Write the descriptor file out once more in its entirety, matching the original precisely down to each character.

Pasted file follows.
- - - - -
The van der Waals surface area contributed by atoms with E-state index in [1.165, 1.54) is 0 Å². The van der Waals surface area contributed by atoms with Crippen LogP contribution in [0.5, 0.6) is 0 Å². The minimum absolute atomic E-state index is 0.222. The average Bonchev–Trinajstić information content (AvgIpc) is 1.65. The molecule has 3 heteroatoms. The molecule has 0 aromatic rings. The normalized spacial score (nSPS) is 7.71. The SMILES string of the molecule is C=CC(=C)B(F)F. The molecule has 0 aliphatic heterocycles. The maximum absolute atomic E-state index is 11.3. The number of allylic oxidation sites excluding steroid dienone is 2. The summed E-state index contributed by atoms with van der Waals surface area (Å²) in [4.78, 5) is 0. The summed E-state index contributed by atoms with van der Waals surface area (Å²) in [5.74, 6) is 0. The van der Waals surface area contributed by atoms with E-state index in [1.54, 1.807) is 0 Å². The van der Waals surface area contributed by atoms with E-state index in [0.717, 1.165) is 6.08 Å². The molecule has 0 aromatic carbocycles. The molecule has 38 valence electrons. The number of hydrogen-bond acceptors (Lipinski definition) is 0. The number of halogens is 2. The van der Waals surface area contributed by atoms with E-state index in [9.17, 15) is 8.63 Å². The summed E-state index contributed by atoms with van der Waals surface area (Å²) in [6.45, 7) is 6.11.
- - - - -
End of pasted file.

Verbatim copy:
The van der Waals surface area contributed by atoms with E-state index in [1.165, 1.54) is 0 Å². The van der Waals surface area contributed by atoms with Crippen LogP contribution in [0.5, 0.6) is 0 Å². The minimum absolute atomic E-state index is 0.222. The average Bonchev–Trinajstić information content (AvgIpc) is 1.65. The molecule has 3 heteroatoms. The molecule has 0 aromatic rings. The normalized spacial score (nSPS) is 7.71. The SMILES string of the molecule is C=CC(=C)B(F)F. The molecule has 0 aliphatic heterocycles. The maximum absolute atomic E-state index is 11.3. The number of allylic oxidation sites excluding steroid dienone is 2. The summed E-state index contributed by atoms with van der Waals surface area (Å²) in [4.78, 5) is 0. The summed E-state index contributed by atoms with van der Waals surface area (Å²) in [5.74, 6) is 0. The van der Waals surface area contributed by atoms with E-state index in [1.54, 1.807) is 0 Å². The van der Waals surface area contributed by atoms with E-state index in [0.717, 1.165) is 6.08 Å². The molecule has 0 aromatic carbocycles. The molecule has 38 valence electrons. The number of hydrogen-bond acceptors (Lipinski definition) is 0. The number of halogens is 2. The van der Waals surface area contributed by atoms with E-state index in [9.17, 15) is 8.63 Å². The summed E-state index contributed by atoms with van der Waals surface area (Å²) in [6.45, 7) is 6.11.